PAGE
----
For decades, female journalists were relegated to soft news and local coverage, rarely allowed to cover the biggest, hard-hitting stories. Blackburn College alum Louise Hutchinson, however, broke that mold, along with numerous gender barriers.
In a twenty-one year career with the Chicago Tribune from 1952-73, Hutchinson reported on some of the most memorable events of the 20th century, including the Kennedy assassination and the 1972 Moscow summit. In 1971, she became the first woman to spend the night at the South Pole.
Those were some of the many highlights in a highly respected career for Hutchinson, who grew up on Chicago’s north side before enrolling in Blackburn. She earned her A.A. degree from Blackburn in 1945 and transferred to the University of Iowa, where she earned her bachelor’s degree in journalism in 1947.
After graduation, she worked for WHBF radio in Rock Island and for WRC in Washington before joining the staff of the Northwest Times, on Chicago’s Northwest Side. In 1952, she switched to the Chicago Tribune as a neighborhood news reporter.
Like many other women reporters, she handled the light news stories, including a 1961 piece on six porpoises at the Brookfield Zoo. Even in this role, however, she became a role model for other female journalists. One peer remembered that “all the women who were in neighborhood news looked up to (Hutchinson) because of the job she had and the way she carried herself.”
She kept working her way up, and covered an appearance by Elvis Presley at Chicago’s International Amphitheatre in 1957. In the early 1960s, she earned a promotion to the Tribune’s city room, giving her the chance to write some hard news pieces.
In November 1963, the Tribune sent Hutchinson to cover the Kennedy assassination, to emphasize the President’s widow, Jacqueline. Three years later, she was assigned to the paper’s Washington bureau, and established her residence in the nation’s capital. She eventually covered eight national political conventions.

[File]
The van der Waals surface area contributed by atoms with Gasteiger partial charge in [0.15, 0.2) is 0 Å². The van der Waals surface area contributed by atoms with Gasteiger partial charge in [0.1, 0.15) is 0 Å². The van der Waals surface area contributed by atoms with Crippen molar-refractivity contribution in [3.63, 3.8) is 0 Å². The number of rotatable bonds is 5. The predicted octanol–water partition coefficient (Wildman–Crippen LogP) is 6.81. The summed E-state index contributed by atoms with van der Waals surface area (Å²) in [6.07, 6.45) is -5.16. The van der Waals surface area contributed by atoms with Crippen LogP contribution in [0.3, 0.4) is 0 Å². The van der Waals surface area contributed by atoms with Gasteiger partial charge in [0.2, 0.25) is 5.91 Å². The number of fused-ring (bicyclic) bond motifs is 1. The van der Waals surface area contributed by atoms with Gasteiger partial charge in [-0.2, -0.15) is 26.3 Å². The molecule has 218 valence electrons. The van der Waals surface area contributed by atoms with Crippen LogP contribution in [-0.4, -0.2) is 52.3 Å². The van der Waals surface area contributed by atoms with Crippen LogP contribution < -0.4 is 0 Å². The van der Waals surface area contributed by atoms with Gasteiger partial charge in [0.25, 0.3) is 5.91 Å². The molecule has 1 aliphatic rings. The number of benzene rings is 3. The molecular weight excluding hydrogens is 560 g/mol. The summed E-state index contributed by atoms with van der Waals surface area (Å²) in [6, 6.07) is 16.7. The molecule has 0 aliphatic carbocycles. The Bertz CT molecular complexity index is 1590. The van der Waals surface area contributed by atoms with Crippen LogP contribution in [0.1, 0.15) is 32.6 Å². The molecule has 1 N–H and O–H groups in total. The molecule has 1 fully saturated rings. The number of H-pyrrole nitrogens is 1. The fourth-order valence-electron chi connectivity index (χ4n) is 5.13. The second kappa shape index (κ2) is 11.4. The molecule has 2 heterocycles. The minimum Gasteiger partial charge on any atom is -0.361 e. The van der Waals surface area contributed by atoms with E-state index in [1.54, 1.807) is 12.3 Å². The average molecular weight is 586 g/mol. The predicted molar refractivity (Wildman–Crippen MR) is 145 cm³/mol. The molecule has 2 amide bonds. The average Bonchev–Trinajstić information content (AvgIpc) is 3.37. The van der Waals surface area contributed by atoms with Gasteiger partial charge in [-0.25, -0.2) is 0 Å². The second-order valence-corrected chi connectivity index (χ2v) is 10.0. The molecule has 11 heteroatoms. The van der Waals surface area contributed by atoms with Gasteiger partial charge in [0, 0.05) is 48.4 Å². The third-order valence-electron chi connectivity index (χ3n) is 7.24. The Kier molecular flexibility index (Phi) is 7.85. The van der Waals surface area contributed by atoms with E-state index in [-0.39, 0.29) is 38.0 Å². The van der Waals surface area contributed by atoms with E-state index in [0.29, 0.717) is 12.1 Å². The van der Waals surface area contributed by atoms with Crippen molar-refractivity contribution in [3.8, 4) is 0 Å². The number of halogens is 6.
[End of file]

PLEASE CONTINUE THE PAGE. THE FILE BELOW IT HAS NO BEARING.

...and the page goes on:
In May 1972, she traveled to the Soviet Union to report on the visit of Richard Nixon in one of the key moments of the Cold War. The previous year, she had journeyed to Antarctica to write on its scientific research community, and became the first female to stay overnight at the South Pole.
In another scientific endeavor, Hutchinson overcame claustrophobia in 1967 to ride to the bottom of the Atlantic Ocean in a U.S. Navy midget submarine.
Hutchinson earned the Edward Scott Beck Award, the Tribune’s top staff honor, in 1966 for reporting on the wedding of Luci Baines Johnson, the President’s daughter.
Along the way, she became one of the nation’s most respected journalists. In 1970, she was elected President of the Women’s National Press Club, which that same year, chose to admit male journalists. The group renamed itself the Washington Press Club.
A former city editor remembered that Hutchinson’s “interviewing skills led Washington,” while another reporter recalled that “she was an elegant lady with a hearty laugh. And she was always so cheerful and encouraging, especially to young people.”
Hutchinson left the Tribune in 1973 and held jobs as a public information officer and spokesperson for the Department of Justice’s civil rights division. From 1985-91, she was the director of public information for the National Association of Children’s Hospitals in Alexandria, Va.
She finally settled in Williamsburg, Va. in 1993 and became active in several civic groups, including the League of Women Voters. She died of brain cancer there at the age of 90 on March 29, 2017.
On Feb. 27, 2018, the U.S. Senate presented Joint Resolution No. 199 to honor the life of Louise Hutchinson, calling her a “talented and pioneering journalist” and the resolution “an expression of the General Assembly’s respect for her memory.”
Tom Emery is a freelance writer and historical researcher from Carlinville, Ill. He may be reached at 217-710-8392 or email@example.com.